Carla Accardi, Verderosso, 1977, Casein tempera on canvas, 60 cm × 50 cm (23-5/8" × 19-11/16") framed, 66.4 cm × 56.4 cm × 4 cm
Carla Accardi, Serie "Parentesi", 1982, vinyl on canvas, 60 cm × 80 cm (23-5/8" × 31-1/2")
Carla Accardi, Segni Grigi, 1986, varnish on sicofoil, 130 cm × 118 cm (51-3/16" × 46-7/16")
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Leonor Antunes

b. 1972, Lisbon

Engaging with the histories of twentieth-century architecture, design, and art, the work of Leonor Antunes reflects on the functions of everyday objects, contemplating the potential of Modernist forms to be materialised as sculptures. Antunes investigates the coded values and invisible flow of ideas embedded within objects, transforming them into reimagined abstract structures. Integrating materials such as rope, wood, leather, and brass, Antunes silently rattles the aesthetic traces of Modernism to divine an altogether revived, rethought way of looking forward by looking back. Borrowing from vernacular traditions of craftsmanship from areas like South America, Mexico, and Portugal, Antunes seeks to understand the construction principles behind rational designs, as well as the process of abstracting reality through its reduction to geometry.

Leonor Antunes, anni #26 I, 2020, Brass, 280 cm × 150 cm × 20 cm (9' 2-1/4" × 59-1/16" × 7-7/8")
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Yto Barrada

b. 1971, Paris

Yto Barrada is recognized for her multidisciplinary investigations of cultural phenomena and historical narratives. Engaging with the performativity of archival practices and public interventions, Barrada’s installations reinterpret social relationships, uncover subaltern histories, and reveal the prevalence of fiction in institutionalised narratives. Much of Barrada’s work has focused on borderlands, microhistories, and autonomous agency within a political landscape. Interested in developing a platform for cross-cultural dialogue and exchange, she founded the non-profit Cinémathèque de Tanger in 2006. Barrada works across a wide array of disciplines, including drawing, printmaking, photography, furniture, collage, and installation. In recent years her practice has expanded to include film and textiles, which she dyes by hand with pigments collected during her travels and extracted from the plants and insects in her Tangier studio garden.

Yto Barrada, Untitled (indigo grey), 2021, Silk, dyes from natural extracts, 55-1/2" × 49-1/2" (141 cm × 125.7 cm)
Yto Barrada, Practice Piece (Sewing Exercise #17B), 2019, gelatin on silver print, 14" × 11" (35.6 cm × 27.9 cm)
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Saloua Raouda Choucair

b. 1916, Beirut
d. 2017, Beirut

Widely considered the first abstract artist in Lebanon, Saloua Raouda Choucair’s practice encompasses painting, sculpture, jewellery, textiles, and works on paper. Influenced by Arabic poetry, architecture, mathematics, and Islamic design, Choucair constructed a visual language that has a distinctly modular, architectural quality. When she arrived in Paris in 1948, she was surprised to find a community of artists also working with abstraction. The dual influences of Islamic design on the one hand and the radical Modernist movements of Paris on the other are at the core of Choucair’s work. Her work bridges this divide, finding both commonality and playful juxtapositions.

Saloua Raouda Choucair, Plus ou Moins, 1951, oil on board, 67 cm × 93 cm (26-3/8" × 36-5/8")
Saloua Raouda Choucair, Trajectory of a Line, 1957-59, brass, 17.8 cm × 7.9 cm × 7.3 cm (7" × 3-1/8" × 2-7/8")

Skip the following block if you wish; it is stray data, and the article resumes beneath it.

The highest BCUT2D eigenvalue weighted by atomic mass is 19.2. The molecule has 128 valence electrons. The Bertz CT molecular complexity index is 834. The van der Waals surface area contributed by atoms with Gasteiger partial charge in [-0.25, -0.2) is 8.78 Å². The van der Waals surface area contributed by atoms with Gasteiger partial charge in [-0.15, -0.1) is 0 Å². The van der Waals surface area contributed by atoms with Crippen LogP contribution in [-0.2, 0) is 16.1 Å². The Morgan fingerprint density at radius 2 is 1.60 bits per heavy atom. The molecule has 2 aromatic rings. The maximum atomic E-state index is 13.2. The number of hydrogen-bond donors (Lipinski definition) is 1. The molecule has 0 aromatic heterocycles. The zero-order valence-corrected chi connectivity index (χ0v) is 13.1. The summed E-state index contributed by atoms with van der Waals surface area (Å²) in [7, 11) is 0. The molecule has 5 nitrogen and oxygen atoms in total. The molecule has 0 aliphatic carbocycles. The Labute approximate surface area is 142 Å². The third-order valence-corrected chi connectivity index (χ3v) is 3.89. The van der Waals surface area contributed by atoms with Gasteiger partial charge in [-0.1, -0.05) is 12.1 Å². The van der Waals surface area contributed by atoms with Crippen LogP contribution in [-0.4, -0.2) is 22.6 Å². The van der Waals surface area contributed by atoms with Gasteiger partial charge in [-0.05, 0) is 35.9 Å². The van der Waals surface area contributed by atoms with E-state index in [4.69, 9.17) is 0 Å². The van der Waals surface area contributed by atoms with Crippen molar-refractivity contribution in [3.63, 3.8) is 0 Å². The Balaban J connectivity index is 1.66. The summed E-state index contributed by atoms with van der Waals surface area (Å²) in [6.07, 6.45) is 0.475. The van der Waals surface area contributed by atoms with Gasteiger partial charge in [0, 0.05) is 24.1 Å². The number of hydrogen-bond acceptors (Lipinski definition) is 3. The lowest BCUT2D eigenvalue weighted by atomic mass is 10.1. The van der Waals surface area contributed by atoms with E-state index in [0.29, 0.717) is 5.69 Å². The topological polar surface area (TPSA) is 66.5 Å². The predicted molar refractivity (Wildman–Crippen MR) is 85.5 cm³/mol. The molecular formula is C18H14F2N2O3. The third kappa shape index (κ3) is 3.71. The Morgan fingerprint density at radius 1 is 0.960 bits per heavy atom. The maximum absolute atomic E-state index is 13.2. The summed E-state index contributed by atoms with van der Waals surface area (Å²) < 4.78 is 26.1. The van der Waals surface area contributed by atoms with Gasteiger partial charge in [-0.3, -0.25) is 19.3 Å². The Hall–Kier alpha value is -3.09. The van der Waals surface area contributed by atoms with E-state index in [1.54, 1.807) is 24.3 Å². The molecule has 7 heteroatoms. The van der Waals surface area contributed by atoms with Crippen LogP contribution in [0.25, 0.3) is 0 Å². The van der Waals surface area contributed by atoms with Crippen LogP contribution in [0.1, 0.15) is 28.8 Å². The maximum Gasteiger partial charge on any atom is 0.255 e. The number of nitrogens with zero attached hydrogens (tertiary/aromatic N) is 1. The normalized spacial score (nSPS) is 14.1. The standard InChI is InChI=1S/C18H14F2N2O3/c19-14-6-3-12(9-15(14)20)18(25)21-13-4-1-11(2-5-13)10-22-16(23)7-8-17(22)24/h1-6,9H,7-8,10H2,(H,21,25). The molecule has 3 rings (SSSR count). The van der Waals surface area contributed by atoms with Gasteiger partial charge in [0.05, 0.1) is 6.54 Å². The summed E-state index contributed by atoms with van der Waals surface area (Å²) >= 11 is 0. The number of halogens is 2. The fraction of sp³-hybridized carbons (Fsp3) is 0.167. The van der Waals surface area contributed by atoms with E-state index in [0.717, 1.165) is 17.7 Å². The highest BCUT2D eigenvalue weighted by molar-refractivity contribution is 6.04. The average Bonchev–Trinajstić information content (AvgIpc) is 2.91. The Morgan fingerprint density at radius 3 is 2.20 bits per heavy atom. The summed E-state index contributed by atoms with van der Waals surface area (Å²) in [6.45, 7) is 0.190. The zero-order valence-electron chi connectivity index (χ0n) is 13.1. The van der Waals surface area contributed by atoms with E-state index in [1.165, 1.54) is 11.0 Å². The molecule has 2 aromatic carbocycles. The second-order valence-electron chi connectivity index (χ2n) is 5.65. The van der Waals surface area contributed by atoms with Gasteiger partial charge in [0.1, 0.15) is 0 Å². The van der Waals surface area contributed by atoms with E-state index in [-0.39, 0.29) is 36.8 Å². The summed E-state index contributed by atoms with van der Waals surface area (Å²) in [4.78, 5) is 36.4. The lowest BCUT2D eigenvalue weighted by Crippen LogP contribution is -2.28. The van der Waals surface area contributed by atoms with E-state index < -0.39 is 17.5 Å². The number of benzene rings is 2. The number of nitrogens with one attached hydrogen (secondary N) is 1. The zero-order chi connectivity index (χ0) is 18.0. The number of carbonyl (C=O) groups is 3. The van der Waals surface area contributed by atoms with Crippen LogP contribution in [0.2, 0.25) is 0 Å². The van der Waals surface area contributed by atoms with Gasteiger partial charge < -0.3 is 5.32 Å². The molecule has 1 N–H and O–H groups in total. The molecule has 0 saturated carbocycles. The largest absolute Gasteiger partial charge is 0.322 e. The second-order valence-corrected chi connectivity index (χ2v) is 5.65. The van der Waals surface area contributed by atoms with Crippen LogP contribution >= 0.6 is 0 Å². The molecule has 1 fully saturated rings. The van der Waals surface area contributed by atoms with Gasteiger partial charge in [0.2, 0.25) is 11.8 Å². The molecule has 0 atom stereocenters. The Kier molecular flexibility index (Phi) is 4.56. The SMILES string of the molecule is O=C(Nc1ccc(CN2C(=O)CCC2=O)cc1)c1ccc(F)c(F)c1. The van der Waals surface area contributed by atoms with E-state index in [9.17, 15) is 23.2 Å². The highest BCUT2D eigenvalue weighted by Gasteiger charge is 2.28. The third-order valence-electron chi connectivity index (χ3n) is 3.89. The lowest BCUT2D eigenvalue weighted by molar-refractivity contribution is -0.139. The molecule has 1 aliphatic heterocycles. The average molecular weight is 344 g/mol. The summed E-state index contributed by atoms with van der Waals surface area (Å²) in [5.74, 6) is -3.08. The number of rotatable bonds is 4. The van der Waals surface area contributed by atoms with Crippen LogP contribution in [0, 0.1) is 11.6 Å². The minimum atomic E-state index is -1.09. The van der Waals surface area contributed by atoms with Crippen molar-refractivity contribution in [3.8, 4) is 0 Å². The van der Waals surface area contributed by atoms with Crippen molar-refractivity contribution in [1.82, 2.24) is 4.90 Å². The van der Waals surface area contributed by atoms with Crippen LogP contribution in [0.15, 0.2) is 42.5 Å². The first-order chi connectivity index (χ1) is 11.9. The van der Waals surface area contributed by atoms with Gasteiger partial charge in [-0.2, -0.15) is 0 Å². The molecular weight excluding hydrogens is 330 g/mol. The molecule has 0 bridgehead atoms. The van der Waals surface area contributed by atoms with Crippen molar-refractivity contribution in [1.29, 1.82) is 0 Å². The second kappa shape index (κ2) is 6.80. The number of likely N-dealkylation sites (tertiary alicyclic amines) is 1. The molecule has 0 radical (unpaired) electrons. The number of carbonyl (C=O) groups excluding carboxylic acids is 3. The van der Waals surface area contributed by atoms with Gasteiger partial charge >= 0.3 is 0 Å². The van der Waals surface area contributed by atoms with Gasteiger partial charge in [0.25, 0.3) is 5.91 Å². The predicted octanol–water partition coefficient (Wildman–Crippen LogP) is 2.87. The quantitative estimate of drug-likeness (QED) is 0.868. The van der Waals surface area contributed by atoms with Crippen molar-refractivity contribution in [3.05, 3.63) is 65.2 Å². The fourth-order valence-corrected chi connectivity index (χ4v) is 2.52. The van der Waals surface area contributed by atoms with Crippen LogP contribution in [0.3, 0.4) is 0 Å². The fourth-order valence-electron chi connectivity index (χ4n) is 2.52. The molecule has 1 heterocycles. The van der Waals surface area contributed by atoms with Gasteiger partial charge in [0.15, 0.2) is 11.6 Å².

Saloua Raouda Choucair, Wood Dual Round, 1975-77, wood, 24 cm × 30 cm × 30 cm (9-7/16" × 11-13/16" × 11-13/16")

Barbara Hepworth

b. 1903, Wakefield, United Kingdom
d. 1975, St. Ives, United Kingdom

A pioneer of the direct carving technique, Barbara Hepworth was a central figure of British Modernism and one of the earliest proponents of abstract sculpture. Finding inspiration in the lines, forms, and rhythms of nature – particularly surrounding her seaside home in St. Ives, Cornwall – Hepworth’s iconic hand-carved sculptures often incorporated voids where she pierced the forms, sometimes interlacing string into the composition. Her practice experimented with negative and positive space in radically new ways, playing with the interior-exterior dynamic of abstraction. Though most widely known for her sculptures in wood, bronze, plaster, and stone, Hepworth also worked extensively with drawings, paintings, lithographs, and collage.

Barbara Hepworth, Three Forms (Family Group), 1965, Slate, 15.2 cm × 30.5 cm × 24.5 cm (6" × 12" × 9-5/8")

Kim Lim

b. 1936, Singapore
d. 1997, London

Throughout her four-decade career, Singaporean- British artist Kim Lim devoted her practice to abstract sculpture and printmaking. Inspired by the archaic sculpture she saw in her extensive travels through the Middle East as well as East and Southeast Asia, Lim’s work draws on ancient forms while retaining a distinctly Modern aesthetic. Lim’s visual lexicon was also highly informed by the organic, simple shapes of nature, which she translated into her sculptures and prints with a minimal elegance. Though she worked with bronze, steel, and fibreglass, Lim’s sculptures were primarily rendered in stone and wood, which she carved by hand in her London studio.

Kim Lim, C- Screen print, 1995, Screen print, 50 cm × 58 cm (19-11/16" × 22-13/16")
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Louise Nevelson

b. 1899, Kiev
d. 1988, New York

Louise Nevelson, a leading sculptor of the twentieth century, pioneered site-specific and installation art. Commonly recognized for her wood sculptures made of box-like structures and nested objects painted in monochromatic black, white, or gold, Nevelson also experimented with bronze, terracotta, and Plexiglas while producing numerous collage works, large-scale assemblages, and reliefs. Comprised of discarded furniture and other wood elements found in the area surrounding her studio, Nevelson’s compositions explore the relational possibilities of sculpture, translating the external world into a personal landscape.

Louise Nevelson, Southern Shores VII, XII and XV, 1966, plywood painted white, 30 x 20" (76.2 x 50.8 cm), 3 panels, each 31-1/4" × 62-7/8" × 1-3/8" (79.4 cm × 159.7 cm × 3.5 cm), overall, framed together
Louise Nevelson, Untitled, 1975, wood painted black, 84-1/2" x 34" x 18" (214.6 cm x 86.4 cm x 45.7 cm)